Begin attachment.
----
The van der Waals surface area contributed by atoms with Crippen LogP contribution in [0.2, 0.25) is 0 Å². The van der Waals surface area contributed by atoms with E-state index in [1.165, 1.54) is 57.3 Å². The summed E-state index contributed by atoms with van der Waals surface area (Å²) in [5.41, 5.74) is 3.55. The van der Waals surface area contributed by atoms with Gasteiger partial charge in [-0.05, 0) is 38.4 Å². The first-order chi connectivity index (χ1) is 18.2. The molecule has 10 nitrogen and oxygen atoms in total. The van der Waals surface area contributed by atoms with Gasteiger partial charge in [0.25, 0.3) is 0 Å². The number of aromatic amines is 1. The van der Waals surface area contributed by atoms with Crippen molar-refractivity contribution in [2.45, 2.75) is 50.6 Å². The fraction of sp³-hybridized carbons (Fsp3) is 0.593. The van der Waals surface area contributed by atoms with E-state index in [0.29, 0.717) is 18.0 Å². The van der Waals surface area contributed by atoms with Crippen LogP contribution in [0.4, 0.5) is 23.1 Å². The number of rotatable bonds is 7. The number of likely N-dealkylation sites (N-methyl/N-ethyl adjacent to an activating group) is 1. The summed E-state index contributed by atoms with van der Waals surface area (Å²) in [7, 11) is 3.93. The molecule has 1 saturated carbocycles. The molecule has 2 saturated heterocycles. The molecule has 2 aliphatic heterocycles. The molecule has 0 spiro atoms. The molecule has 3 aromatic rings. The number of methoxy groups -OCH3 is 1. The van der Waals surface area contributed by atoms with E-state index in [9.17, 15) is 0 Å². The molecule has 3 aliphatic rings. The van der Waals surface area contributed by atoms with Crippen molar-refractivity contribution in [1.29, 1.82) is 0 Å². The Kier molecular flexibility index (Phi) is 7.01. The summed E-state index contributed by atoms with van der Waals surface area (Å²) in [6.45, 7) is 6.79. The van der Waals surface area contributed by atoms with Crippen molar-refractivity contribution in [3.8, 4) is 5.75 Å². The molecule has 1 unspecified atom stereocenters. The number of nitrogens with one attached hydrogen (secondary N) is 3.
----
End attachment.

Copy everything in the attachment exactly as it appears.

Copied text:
The van der Waals surface area contributed by atoms with Crippen LogP contribution in [0.2, 0.25) is 0 Å². The van der Waals surface area contributed by atoms with E-state index in [1.165, 1.54) is 57.3 Å². The summed E-state index contributed by atoms with van der Waals surface area (Å²) in [5.41, 5.74) is 3.55. The van der Waals surface area contributed by atoms with Gasteiger partial charge in [-0.05, 0) is 38.4 Å². The first-order chi connectivity index (χ1) is 18.2. The molecule has 10 nitrogen and oxygen atoms in total. The van der Waals surface area contributed by atoms with Gasteiger partial charge in [0.25, 0.3) is 0 Å². The number of aromatic amines is 1. The van der Waals surface area contributed by atoms with Crippen molar-refractivity contribution in [2.45, 2.75) is 50.6 Å². The fraction of sp³-hybridized carbons (Fsp3) is 0.593. The van der Waals surface area contributed by atoms with E-state index in [0.29, 0.717) is 18.0 Å². The van der Waals surface area contributed by atoms with Crippen LogP contribution in [0.4, 0.5) is 23.1 Å². The number of rotatable bonds is 7. The number of likely N-dealkylation sites (N-methyl/N-ethyl adjacent to an activating group) is 1. The summed E-state index contributed by atoms with van der Waals surface area (Å²) in [7, 11) is 3.93. The molecule has 1 saturated carbocycles. The molecule has 2 saturated heterocycles. The molecule has 2 aliphatic heterocycles. The molecule has 0 spiro atoms. The molecule has 3 aromatic rings. The number of methoxy groups -OCH3 is 1. The van der Waals surface area contributed by atoms with E-state index in [9.17, 15) is 0 Å². The molecule has 3 aliphatic rings. The van der Waals surface area contributed by atoms with Crippen molar-refractivity contribution in [1.29, 1.82) is 0 Å². The Kier molecular flexibility index (Phi) is 7.01. The summed E-state index contributed by atoms with van der Waals surface area (Å²) in [6.45, 7) is 6.79. The van der Waals surface area contributed by atoms with Crippen molar-refractivity contribution in [3.8, 4) is 5.75 Å². The molecule has 1 unspecified atom stereocenters. The number of nitrogens with one attached hydrogen (secondary N) is 3.